Parents really need to prepare their kids for the realities of college academics. The study says almost half (46%) expect more one-on-one support in college than in high school. A large majority (78%) expect career-planning support. These kids are in for a rude awakening. While students are the stated reason for a university’s existence, many schools receive far more money from research grants, athletic events, and alumni donations than they do from tuition. That means students and their education are rarely the primary focus of a university. The study also says 60% of students expect to spend more time in class in college than in high school. They do not grasp how little time they’ll actually be in class and that they are responsible for their own learning. Professors will not handhold them and “teach the tests” (unlike high schools that have standardized tests linked to teacher pay, for better or worse). The standard rule of thumb is that students should expect to spend at least three hours studying for each one hour in class. I can tell you, from experience, that most students do not follow that advice. Maybe if they’re told to expect to do that work beforehand, they will… call me an optimist.

Since this is a finance blog, I’d like to focus on the fact that more than half the respondents admitted they don’t know how to pay a bill. Over half said they don’t understand student finances, and many underestimate essential expenses. Less than half recognize that rent is likely to be their biggest expense after tuition. Some thought “nights out” or “student societies” would be their biggest expense. Ironically, 78% expect to get more financial advice from their university than they did in high school.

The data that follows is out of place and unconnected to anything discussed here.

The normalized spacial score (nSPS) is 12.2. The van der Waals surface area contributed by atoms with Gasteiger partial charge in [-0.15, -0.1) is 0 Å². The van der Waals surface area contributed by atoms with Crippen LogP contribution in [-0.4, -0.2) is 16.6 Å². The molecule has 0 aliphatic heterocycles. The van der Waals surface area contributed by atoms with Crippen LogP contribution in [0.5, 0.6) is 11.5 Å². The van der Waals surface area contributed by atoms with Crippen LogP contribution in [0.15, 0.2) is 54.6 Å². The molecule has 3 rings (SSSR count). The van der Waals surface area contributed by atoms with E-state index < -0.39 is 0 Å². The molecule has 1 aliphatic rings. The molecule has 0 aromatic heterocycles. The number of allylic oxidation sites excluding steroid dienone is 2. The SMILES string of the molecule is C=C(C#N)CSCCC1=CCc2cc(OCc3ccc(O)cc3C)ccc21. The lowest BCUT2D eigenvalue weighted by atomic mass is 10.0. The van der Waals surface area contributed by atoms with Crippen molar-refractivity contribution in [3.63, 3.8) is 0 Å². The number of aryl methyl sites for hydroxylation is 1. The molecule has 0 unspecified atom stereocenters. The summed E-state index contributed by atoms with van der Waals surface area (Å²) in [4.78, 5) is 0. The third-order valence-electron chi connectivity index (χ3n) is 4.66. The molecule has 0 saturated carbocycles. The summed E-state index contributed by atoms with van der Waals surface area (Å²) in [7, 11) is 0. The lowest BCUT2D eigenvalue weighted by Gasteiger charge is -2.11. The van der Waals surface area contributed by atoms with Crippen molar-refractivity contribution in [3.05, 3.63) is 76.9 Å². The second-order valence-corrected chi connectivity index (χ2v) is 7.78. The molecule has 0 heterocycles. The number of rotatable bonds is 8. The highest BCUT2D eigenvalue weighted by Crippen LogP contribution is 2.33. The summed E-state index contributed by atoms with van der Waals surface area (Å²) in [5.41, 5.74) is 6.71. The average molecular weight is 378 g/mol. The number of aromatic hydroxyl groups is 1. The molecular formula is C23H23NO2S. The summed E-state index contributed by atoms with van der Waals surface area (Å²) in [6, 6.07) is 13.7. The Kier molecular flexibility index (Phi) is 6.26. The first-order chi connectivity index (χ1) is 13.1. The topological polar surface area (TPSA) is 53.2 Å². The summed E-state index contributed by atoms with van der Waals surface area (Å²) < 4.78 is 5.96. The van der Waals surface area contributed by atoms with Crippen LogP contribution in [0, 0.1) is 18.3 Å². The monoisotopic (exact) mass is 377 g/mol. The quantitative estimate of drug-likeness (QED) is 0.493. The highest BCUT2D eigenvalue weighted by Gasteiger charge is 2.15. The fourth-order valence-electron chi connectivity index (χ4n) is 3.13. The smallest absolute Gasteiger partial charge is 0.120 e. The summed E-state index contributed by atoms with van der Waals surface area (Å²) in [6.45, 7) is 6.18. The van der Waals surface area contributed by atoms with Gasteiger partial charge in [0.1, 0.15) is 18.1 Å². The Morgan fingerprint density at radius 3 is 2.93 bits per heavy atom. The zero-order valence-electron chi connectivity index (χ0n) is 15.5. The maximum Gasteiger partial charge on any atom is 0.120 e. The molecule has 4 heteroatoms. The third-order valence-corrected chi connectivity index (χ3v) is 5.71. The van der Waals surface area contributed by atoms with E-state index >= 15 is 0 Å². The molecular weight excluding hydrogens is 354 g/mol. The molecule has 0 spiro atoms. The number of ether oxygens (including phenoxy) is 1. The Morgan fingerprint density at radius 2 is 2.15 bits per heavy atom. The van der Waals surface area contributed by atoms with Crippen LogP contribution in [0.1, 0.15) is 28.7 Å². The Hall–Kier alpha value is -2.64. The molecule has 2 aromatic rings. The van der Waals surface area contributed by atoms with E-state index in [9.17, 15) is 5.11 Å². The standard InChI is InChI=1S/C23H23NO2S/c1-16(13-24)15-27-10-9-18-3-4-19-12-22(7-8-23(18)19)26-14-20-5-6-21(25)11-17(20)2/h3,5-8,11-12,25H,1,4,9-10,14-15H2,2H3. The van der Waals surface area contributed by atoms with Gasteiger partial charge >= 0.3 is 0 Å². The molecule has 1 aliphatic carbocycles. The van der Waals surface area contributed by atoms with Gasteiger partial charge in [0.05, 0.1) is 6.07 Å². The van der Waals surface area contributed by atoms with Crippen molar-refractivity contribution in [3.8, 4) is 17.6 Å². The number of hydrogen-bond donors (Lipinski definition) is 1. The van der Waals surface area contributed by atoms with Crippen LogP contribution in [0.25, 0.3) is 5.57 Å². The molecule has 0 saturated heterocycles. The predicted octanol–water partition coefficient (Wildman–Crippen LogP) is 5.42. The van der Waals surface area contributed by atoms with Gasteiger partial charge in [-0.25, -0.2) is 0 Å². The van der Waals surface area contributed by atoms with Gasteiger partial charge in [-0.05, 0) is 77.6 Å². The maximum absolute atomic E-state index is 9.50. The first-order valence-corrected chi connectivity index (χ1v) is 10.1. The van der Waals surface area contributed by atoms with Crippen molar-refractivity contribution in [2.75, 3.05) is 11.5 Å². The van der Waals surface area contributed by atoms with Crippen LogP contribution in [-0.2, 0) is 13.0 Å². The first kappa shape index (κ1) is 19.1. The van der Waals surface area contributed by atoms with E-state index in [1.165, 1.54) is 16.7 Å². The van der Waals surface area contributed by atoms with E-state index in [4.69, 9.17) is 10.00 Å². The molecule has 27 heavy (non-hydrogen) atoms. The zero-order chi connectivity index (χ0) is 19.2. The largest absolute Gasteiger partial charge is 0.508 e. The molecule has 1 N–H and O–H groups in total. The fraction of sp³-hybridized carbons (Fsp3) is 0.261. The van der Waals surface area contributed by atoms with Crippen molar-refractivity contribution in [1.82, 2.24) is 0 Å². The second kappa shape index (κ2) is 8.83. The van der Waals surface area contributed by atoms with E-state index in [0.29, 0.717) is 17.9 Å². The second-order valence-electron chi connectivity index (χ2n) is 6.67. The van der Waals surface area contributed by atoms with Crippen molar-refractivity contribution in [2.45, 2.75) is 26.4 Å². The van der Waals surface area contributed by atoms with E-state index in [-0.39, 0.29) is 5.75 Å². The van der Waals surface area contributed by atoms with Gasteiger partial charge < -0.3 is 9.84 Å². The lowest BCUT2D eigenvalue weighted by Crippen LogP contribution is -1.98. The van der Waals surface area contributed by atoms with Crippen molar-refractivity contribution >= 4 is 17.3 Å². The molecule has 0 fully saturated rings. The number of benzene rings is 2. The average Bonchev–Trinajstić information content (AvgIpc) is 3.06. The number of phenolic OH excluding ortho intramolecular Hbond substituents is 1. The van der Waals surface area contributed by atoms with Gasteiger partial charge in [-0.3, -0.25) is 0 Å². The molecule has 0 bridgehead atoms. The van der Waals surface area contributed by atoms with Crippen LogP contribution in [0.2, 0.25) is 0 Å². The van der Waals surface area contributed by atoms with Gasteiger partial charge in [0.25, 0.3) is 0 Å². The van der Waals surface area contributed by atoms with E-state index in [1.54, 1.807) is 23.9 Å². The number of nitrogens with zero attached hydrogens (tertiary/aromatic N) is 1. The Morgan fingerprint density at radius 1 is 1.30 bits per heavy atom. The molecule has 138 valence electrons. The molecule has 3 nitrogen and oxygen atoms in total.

What can you do? If you have or know someone about to start college, take the time to give them some advice on what to expect, both in terms of academics and student life. On the financial side, make sure they know what things cost and how much they have available to them (i.e., make a budget). I’m biased, but I think they should read Basic Personal Finance and realize that a student loan should be treated as an investment (i.e., don’t get one if your degree won’t increase your lifetime earnings).

Retirement Planning Includes Plans During Retirement

CNBC ran a story last week pointing out an obvious part of retirement planning that they think people don’t consider: “make sure you don’t run out of money.”

They start with the 4 percent rule recommended by “many investors”-only draw 4% of your total portfolio value in any given year. That way, you’re basically living on the gains, and your portfolio remains intact (assuming a 4% real return). Research by Wade Pfau suggests that the 4% rule may be optimistic if people transition their portfolios to safer investments after retirement, hence earning less than a 4% return.

The story then quotes certified financial planners who state more obvious points, that you should consider three things when planning your retirement spending goals:

  • Life expectancy
  • Social Security benefits
  • Taxes